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Svein Estil, Earl J. Primo, Graeme Wilson; Apoptosis in Shed Human Corneal Cells. Invest. Ophthalmol. Vis. Sci. 2000;41(11):3360-3364.
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purpose. To determine whether shear forces applied to the corneal epithelium by
the repeated insertion and removal of a hydrogel contact lens alter the
size and number of cells removed and to determine the contribution of
apoptosis to this process.
methods. Human corneal cells were collected from eight healthy subjects by
sequential contact lens cytology (20 lens insertions and removals).
Collected cells were stained with acridine orange for counting and
measurement of cell size. In a separate experiment, collected cells
were fixed and stained with TdT-mediated dUTP nick-end labeling (TUNEL)
or labeled immediately after collection using annexin V. Hoechst stain
and propidium iodide (PI) were used as nuclear counterstains. The
proportion of cells labeled with acridine orange, TUNEL, and annexin V
was quantified by fluorescence microscopy.
results. The number of cells increased in later collections, and cells were
smaller. The mean number of positively stained cells using TUNEL was
57%. Annexin V labeling on unfixed fresh samples showed a mean of
64%, with an increase in later collections. Apoptotic bodies were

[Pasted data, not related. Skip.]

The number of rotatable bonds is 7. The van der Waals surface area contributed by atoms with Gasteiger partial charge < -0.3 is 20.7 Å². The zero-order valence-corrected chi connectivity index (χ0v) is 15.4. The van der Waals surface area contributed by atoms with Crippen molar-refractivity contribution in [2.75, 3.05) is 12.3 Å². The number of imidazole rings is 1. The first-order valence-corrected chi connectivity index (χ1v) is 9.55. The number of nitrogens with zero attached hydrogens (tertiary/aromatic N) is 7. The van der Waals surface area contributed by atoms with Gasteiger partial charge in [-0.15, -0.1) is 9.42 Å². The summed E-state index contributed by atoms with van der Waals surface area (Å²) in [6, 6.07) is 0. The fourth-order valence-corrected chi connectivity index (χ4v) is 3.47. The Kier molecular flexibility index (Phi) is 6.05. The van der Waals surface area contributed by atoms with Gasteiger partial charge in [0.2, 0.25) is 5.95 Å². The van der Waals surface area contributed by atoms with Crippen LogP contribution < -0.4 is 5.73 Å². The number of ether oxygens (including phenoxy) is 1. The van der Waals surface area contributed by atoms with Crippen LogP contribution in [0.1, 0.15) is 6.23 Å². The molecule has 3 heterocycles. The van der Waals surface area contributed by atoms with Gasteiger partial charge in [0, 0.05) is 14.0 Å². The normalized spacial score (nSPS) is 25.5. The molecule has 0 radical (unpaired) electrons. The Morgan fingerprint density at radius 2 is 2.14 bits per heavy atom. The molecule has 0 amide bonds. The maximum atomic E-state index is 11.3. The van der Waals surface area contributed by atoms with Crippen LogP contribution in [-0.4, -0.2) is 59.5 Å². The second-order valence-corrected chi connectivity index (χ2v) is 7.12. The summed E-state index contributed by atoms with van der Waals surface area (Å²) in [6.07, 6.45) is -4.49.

observed in very few cells. In most cells the nucleus and cytoplasmic
membrane were intact. Structures were observed in which nuclei were
missing (Hoechst negative) but in which cytoplasm had the size and
appearance of whole, nucleated cells. These structures (cell ghosts)
increased in number along with the increase in nucleated cells in later
conclusions. The sequential removal of a soft contact lens caused a progressive
increase in the number of cells collected from the surface and a
progressive decrease in their size. The majority of nucleated cells
removed by a contact lens were apoptotic in the sense of being
positively labeled by TUNEL and annexin V. Morphologically they
differed from classically apoptotic cells, in that cells showed an
intact nuclear structure and no discernible apoptotic bodies. They
could represent a last stage in a pathway of cell differentiation in
which frictional forces induced by the removal of the contact lens
activate the apoptotic program and cause the cell to be shed. There is
also a pathway in which cells lose their nuclei before leaving the
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